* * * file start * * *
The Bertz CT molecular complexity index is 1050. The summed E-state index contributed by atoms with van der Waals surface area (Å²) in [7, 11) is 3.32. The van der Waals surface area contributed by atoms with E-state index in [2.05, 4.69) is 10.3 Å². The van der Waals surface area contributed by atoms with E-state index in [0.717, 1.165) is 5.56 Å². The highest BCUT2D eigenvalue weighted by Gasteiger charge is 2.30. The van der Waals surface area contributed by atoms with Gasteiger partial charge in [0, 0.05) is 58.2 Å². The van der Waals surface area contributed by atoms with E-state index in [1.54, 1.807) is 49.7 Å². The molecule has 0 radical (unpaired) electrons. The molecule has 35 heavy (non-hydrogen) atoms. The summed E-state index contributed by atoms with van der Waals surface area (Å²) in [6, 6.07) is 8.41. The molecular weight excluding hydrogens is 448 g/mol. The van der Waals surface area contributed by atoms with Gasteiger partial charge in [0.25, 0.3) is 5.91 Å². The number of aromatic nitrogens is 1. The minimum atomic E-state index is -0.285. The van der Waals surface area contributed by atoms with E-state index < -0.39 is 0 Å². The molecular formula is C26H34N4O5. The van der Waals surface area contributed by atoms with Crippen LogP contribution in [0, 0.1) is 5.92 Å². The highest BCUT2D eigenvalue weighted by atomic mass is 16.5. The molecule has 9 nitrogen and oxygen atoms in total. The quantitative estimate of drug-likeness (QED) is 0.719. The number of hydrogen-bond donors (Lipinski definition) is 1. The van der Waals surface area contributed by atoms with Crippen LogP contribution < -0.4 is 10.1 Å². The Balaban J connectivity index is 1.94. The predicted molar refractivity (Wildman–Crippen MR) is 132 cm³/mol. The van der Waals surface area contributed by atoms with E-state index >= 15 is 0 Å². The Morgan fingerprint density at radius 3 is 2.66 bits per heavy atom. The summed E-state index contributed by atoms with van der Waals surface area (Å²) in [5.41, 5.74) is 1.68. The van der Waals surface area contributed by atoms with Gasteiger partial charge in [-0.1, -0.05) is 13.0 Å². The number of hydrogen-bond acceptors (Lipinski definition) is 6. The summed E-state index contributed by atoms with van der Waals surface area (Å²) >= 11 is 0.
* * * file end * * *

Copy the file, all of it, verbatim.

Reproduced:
The Bertz CT molecular complexity index is 1050. The summed E-state index contributed by atoms with van der Waals surface area (Å²) in [7, 11) is 3.32. The van der Waals surface area contributed by atoms with E-state index in [2.05, 4.69) is 10.3 Å². The van der Waals surface area contributed by atoms with E-state index in [0.717, 1.165) is 5.56 Å². The highest BCUT2D eigenvalue weighted by Gasteiger charge is 2.30. The van der Waals surface area contributed by atoms with Gasteiger partial charge in [0, 0.05) is 58.2 Å². The van der Waals surface area contributed by atoms with E-state index in [1.54, 1.807) is 49.7 Å². The molecule has 0 radical (unpaired) electrons. The molecule has 35 heavy (non-hydrogen) atoms. The summed E-state index contributed by atoms with van der Waals surface area (Å²) in [6, 6.07) is 8.41. The molecular weight excluding hydrogens is 448 g/mol. The van der Waals surface area contributed by atoms with Gasteiger partial charge in [0.25, 0.3) is 5.91 Å². The number of aromatic nitrogens is 1. The minimum atomic E-state index is -0.285. The van der Waals surface area contributed by atoms with E-state index < -0.39 is 0 Å². The molecular formula is C26H34N4O5. The van der Waals surface area contributed by atoms with Crippen LogP contribution in [0, 0.1) is 5.92 Å². The highest BCUT2D eigenvalue weighted by atomic mass is 16.5. The molecule has 9 nitrogen and oxygen atoms in total. The quantitative estimate of drug-likeness (QED) is 0.719. The number of hydrogen-bond donors (Lipinski definition) is 1. The van der Waals surface area contributed by atoms with Crippen LogP contribution < -0.4 is 10.1 Å². The Balaban J connectivity index is 1.94. The predicted molar refractivity (Wildman–Crippen MR) is 132 cm³/mol. The van der Waals surface area contributed by atoms with E-state index >= 15 is 0 Å². The Morgan fingerprint density at radius 3 is 2.66 bits per heavy atom. The summed E-state index contributed by atoms with van der Waals surface area (Å²) in [5.41, 5.74) is 1.68. The van der Waals surface area contributed by atoms with Gasteiger partial charge in [-0.1, -0.05) is 13.0 Å². The number of hydrogen-bond acceptors (Lipinski definition) is 6. The summed E-state index contributed by atoms with van der Waals surface area (Å²) >= 11 is 0.